Constituents of Republican U.S. Representative Steve King gathered at the Forster Community Center in Rock Rapids, Iowa, Monday.
They were there to hear King speak and to ask him questions about what he’s working on, such as a Federal “Heartbeat Bill”
“Mississippi passed a heartbeat bill last week, and Ohio is very likely to move one through and get it signed by the Governor also. So things are moving in the nation on this state by state, I want a Federal Bill,” King said, before saying he would draft a version of that bill to present to Congress.
Some questions centered around King’s removal from Congressional Committees, which King blames on media sensationalism.
“They were going to try to unload everything media-wise, mainstream media, and internet social media and create this firestorm but they can’t tell me how I’m gonna vote, and they can’t tell me how I’m gonna best represent you. They want me to represent them,” King said. His removal followed comments he made about wondering how white supremacy became an “offensive term.”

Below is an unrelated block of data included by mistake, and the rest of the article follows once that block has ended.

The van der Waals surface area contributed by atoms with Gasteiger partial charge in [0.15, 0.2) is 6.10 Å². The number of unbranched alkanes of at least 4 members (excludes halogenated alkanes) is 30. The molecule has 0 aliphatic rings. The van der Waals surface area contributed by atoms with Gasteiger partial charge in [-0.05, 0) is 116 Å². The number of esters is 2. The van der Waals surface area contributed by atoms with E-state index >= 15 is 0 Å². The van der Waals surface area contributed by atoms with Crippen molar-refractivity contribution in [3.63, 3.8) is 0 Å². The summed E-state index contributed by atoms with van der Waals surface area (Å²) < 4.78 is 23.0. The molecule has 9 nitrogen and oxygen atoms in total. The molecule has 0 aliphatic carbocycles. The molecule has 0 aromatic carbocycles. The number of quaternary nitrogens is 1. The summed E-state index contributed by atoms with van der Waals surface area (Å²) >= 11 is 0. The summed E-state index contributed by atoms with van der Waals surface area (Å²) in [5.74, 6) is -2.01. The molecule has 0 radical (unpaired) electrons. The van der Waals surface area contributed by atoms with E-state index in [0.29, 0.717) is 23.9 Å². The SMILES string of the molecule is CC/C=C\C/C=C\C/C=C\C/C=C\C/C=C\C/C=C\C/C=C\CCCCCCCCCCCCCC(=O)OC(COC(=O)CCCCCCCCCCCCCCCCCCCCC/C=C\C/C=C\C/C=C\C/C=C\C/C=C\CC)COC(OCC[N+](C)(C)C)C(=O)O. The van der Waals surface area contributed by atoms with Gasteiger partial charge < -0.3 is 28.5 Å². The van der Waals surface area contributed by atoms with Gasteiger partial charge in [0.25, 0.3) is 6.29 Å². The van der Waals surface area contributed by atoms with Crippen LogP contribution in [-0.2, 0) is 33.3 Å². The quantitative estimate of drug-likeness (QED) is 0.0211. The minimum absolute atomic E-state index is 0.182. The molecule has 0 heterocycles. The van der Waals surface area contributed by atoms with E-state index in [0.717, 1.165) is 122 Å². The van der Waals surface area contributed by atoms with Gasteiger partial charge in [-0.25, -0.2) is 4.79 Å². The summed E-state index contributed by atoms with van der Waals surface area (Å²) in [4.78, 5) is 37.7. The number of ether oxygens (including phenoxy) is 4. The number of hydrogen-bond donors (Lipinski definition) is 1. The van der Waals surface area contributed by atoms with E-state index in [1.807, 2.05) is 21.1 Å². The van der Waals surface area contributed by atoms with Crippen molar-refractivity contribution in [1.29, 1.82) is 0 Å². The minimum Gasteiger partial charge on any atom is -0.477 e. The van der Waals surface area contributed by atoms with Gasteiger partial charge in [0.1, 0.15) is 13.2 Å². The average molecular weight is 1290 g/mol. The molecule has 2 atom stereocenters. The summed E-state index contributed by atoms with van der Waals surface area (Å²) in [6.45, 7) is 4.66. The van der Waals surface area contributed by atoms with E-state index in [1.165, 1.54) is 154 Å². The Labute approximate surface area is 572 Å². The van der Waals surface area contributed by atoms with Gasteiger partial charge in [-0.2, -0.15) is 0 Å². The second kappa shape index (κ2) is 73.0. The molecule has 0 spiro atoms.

King denied that he said that, and that his words were taken out of context. King reiterated that his intent was to mention his want to protect “Western Civilization.”
“But what I did say was ‘yes, I defend Western Civilization’ I’ve done that continually and for a long time, and we should all defend Western Civilization,” the congressman said.
Many of his supporters told him how valuable his conservative voice is for northwest Iowa, and that they’ll continue to support him.
“The congressman has represented this area and this district and this county for a long time,” Cody Hoefert, a Lyon County resident, said. “The people here know him. The people here know him well and know what he stands for and what he believes, so they’ll make up their own minds on how they’re going to vote next November.”
King says he hopes for continued support as once again his seat will be up for grabs in 2020.